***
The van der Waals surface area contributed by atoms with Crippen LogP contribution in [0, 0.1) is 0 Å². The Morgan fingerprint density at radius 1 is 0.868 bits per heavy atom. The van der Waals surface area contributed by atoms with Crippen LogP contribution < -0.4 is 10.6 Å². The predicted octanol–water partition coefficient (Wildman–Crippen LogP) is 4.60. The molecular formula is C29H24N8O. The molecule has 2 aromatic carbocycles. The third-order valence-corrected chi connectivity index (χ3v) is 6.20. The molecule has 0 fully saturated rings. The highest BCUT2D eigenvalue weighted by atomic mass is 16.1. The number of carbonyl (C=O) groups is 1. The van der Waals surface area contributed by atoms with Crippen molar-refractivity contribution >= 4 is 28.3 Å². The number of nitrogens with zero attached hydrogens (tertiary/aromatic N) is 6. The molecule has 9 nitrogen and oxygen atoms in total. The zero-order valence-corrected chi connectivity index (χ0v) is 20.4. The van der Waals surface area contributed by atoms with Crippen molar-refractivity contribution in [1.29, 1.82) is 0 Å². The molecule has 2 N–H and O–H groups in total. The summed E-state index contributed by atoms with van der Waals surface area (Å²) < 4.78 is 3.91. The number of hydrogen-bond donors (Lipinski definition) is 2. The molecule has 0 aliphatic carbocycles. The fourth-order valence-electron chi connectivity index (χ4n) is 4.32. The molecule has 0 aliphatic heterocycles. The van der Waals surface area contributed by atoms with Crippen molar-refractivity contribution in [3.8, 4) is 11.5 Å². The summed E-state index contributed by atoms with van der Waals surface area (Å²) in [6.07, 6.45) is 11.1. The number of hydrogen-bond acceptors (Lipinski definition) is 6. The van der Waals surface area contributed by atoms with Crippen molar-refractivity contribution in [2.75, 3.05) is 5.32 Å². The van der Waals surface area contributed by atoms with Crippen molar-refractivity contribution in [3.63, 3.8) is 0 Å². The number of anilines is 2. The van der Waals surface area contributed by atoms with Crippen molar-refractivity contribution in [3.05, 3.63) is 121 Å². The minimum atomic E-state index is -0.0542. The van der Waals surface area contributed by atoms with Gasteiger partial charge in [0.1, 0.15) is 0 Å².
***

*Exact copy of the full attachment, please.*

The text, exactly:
The van der Waals surface area contributed by atoms with Crippen LogP contribution in [0, 0.1) is 0 Å². The Morgan fingerprint density at radius 1 is 0.868 bits per heavy atom. The van der Waals surface area contributed by atoms with Crippen LogP contribution < -0.4 is 10.6 Å². The predicted octanol–water partition coefficient (Wildman–Crippen LogP) is 4.60. The molecular formula is C29H24N8O. The molecule has 2 aromatic carbocycles. The third-order valence-corrected chi connectivity index (χ3v) is 6.20. The molecule has 0 fully saturated rings. The highest BCUT2D eigenvalue weighted by atomic mass is 16.1. The number of carbonyl (C=O) groups is 1. The van der Waals surface area contributed by atoms with Crippen molar-refractivity contribution >= 4 is 28.3 Å². The number of nitrogens with zero attached hydrogens (tertiary/aromatic N) is 6. The molecule has 9 nitrogen and oxygen atoms in total. The zero-order valence-corrected chi connectivity index (χ0v) is 20.4. The van der Waals surface area contributed by atoms with Crippen molar-refractivity contribution in [1.29, 1.82) is 0 Å². The molecule has 2 N–H and O–H groups in total. The summed E-state index contributed by atoms with van der Waals surface area (Å²) < 4.78 is 3.91. The number of hydrogen-bond donors (Lipinski definition) is 2. The molecule has 0 aliphatic carbocycles. The fourth-order valence-electron chi connectivity index (χ4n) is 4.32. The molecule has 0 aliphatic heterocycles. The van der Waals surface area contributed by atoms with Crippen molar-refractivity contribution in [3.8, 4) is 11.5 Å². The summed E-state index contributed by atoms with van der Waals surface area (Å²) in [6.07, 6.45) is 11.1. The number of hydrogen-bond acceptors (Lipinski definition) is 6. The van der Waals surface area contributed by atoms with Crippen molar-refractivity contribution in [2.75, 3.05) is 5.32 Å². The van der Waals surface area contributed by atoms with Crippen molar-refractivity contribution in [3.63, 3.8) is 0 Å². The number of anilines is 2. The van der Waals surface area contributed by atoms with Crippen molar-refractivity contribution in [3.05, 3.63) is 121 Å². The minimum atomic E-state index is -0.0542. The van der Waals surface area contributed by atoms with Gasteiger partial charge in [0.1, 0.15) is 0 Å².